This issue of OPEN SPACE marks the tenth anniversary of the Jesuit Forum and pays tribute to Bill Ryan sj, who died in the fall.
“In whose hands does all this power lie? It is extremely risky for only a small part of humanity to have it.” Pope Francis’ words set the tone for this issue of Open Space which explores global money power and asks the question, who makes the rules?
This issue features a reflection on the United Nations' Sustainable Development Goals, adopted last year by all 193 member states. It is a hopeful document, certainly, but there are numerous challenges and limitations. Last August's inspiring World Social Forum, held in Montreal, is also covered.
This issue of Open Space offers a reflection on Pope Francis’ ground-breaking encyclical, Laudato Si’, alongside Change the Story, Change the Future, the recent book by David Korten (author of When Corporations Rule the World).
This issue of Open Space offers some reflection on the Idle No More movement which came as a forceful sign of the times as well as a sign of hope.
Every so often, a new book raises a major issue that none of us can afford to ignore. The Second Machine Age: Work, Progress and Prosperity in a Time of Brilliant Technologies deserves that kind of signs of the times attention. This issue of Open Space considers the ideas in the book through the lens of issues raised at recent meetings of the World Economic Forum in Davos, Switzerland, and economic analyses published in The Economist. Some questions are also raised in line with the thought of Pope Francis about the technology-driven transformations that are now upon us.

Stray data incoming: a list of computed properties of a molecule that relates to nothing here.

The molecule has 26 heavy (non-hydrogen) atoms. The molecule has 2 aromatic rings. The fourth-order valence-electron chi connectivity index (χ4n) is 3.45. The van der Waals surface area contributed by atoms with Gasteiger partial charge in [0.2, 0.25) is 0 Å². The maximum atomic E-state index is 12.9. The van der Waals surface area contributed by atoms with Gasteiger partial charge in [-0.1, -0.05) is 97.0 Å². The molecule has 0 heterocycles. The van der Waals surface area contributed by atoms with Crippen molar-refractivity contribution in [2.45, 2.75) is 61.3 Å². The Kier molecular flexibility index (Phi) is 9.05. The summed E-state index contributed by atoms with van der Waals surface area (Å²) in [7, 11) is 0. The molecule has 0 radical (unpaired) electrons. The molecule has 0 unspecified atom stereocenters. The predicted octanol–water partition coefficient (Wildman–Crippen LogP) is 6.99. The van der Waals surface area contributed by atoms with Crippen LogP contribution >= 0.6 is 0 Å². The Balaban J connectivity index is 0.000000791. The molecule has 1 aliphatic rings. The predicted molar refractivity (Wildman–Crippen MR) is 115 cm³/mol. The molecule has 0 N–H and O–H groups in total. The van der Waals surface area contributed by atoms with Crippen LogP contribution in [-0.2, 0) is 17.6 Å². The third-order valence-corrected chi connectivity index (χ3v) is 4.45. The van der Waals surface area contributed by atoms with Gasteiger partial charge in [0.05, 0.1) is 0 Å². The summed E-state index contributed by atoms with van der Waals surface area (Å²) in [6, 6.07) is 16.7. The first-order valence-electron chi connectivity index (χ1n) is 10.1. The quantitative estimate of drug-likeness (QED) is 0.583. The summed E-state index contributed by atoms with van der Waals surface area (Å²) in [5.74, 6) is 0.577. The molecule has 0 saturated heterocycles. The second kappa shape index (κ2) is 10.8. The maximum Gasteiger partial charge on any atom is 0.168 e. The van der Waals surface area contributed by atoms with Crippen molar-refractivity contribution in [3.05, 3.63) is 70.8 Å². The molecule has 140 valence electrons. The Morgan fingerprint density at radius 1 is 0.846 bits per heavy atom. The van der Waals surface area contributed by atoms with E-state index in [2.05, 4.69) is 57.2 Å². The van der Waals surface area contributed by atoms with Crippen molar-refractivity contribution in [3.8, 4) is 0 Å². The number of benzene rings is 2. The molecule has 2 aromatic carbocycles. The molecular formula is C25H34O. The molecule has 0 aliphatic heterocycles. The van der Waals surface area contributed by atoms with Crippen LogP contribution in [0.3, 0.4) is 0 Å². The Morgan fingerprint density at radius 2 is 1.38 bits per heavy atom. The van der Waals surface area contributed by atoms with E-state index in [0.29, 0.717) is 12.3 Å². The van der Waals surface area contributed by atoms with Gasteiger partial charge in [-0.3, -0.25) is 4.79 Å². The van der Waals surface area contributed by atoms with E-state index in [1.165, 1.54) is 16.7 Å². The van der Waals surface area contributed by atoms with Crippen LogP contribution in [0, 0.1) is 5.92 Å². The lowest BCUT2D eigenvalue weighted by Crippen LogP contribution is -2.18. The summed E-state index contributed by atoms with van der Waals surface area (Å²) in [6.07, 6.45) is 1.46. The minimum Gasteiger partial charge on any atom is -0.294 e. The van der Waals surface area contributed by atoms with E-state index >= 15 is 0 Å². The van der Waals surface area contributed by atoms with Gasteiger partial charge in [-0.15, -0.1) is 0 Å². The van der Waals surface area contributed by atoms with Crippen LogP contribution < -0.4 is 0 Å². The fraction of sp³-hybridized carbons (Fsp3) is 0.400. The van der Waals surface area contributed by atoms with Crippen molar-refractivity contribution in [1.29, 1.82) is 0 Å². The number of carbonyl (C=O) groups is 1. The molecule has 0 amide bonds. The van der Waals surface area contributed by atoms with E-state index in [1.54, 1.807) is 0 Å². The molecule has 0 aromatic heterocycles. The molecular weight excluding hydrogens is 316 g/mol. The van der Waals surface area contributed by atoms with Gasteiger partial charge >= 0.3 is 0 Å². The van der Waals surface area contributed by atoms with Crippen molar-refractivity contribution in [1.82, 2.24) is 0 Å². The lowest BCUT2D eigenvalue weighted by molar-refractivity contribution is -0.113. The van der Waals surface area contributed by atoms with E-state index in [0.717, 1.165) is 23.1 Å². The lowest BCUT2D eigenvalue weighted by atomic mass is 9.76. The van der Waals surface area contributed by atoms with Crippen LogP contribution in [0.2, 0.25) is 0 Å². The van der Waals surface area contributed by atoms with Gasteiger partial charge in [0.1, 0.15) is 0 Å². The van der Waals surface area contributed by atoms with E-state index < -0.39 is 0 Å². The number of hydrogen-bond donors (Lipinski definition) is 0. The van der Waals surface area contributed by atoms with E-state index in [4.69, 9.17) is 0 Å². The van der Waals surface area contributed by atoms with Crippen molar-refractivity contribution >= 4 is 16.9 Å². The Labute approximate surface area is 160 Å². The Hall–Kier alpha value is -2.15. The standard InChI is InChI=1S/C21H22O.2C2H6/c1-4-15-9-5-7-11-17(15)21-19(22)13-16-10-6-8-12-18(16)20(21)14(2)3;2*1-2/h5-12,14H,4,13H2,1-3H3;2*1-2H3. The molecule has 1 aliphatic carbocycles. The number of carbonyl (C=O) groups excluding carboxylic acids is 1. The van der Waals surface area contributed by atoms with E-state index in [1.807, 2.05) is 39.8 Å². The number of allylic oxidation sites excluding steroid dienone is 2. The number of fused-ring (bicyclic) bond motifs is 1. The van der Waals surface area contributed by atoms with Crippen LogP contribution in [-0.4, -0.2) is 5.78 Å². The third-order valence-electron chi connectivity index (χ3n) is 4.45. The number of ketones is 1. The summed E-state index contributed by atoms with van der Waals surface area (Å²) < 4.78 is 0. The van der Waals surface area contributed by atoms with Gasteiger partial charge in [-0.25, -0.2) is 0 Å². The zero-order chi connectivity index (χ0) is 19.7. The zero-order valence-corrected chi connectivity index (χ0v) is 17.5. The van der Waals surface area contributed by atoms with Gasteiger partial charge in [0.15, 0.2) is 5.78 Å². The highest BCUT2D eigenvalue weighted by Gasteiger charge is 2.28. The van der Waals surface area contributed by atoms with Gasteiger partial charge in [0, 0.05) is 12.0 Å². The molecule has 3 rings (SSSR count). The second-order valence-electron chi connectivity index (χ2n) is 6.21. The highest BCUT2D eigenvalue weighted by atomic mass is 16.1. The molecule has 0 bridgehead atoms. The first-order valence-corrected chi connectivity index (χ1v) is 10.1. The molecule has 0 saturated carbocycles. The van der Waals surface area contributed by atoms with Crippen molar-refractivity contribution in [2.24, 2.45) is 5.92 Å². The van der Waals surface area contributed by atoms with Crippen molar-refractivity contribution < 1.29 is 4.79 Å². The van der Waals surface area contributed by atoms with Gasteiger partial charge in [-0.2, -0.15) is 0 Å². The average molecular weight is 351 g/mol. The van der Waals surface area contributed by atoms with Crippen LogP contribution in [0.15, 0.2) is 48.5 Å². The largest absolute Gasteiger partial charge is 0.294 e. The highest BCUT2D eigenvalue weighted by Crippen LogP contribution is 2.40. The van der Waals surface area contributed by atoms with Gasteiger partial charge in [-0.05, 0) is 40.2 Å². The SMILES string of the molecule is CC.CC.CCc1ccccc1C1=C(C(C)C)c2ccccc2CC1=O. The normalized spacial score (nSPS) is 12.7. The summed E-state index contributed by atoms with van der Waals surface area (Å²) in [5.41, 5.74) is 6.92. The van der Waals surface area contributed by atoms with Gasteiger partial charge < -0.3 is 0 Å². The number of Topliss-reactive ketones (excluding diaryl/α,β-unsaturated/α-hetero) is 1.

In this edition, Bill Ryan sj brings you thoughts on two books on power. Moises Naim's book, The End of Power, argues that the new microplayers can widen democracy, but they can also cause political chaos. Gar Alperovitz recognizes this dilemma and tries to find an answer to it in his What Then Must We Do? To welcome the spring, Sheila Watt-Cloutier speaks on The Right To Be Cold!
We all hear about the Earth-wide ecological crisis, but the news often falls on dull ears. The response is often contentious, contradictory, sceptical or passive. In this edition of Open Space, we explore these issues and look for the signs of hope. We also bring some voices of small-holder farmers from Mali and Indonesia to tell us about land grabbing which destroys both the environment and rural communities.
The gap between the rich and the poor - and especially between the very rich and most of us - has grown rapidly in recent years (please see our Open Space, The Rich and the Rest, March/April 2011). And it just keeps growing. Read this Open Space for more, plus inspiration from women in the Global South who are working together for their needs and creating forests as well.
Did you know that the cooperative movement is at work in more than 100 countries, and that it has more than 800 million members? Would you be surprised to hear that four out of every ten Canadians belong to at least one co-op? In Quebec, actually, co-op membership includes 70% of the population. The cooperative movement is a reality that accounts for approximately 100 million jobs world-wide. So how come the mainstream press is so quiet about it? The United Nations tried removing this cloak of silence by naming 1012 The International Year of Cooperatives.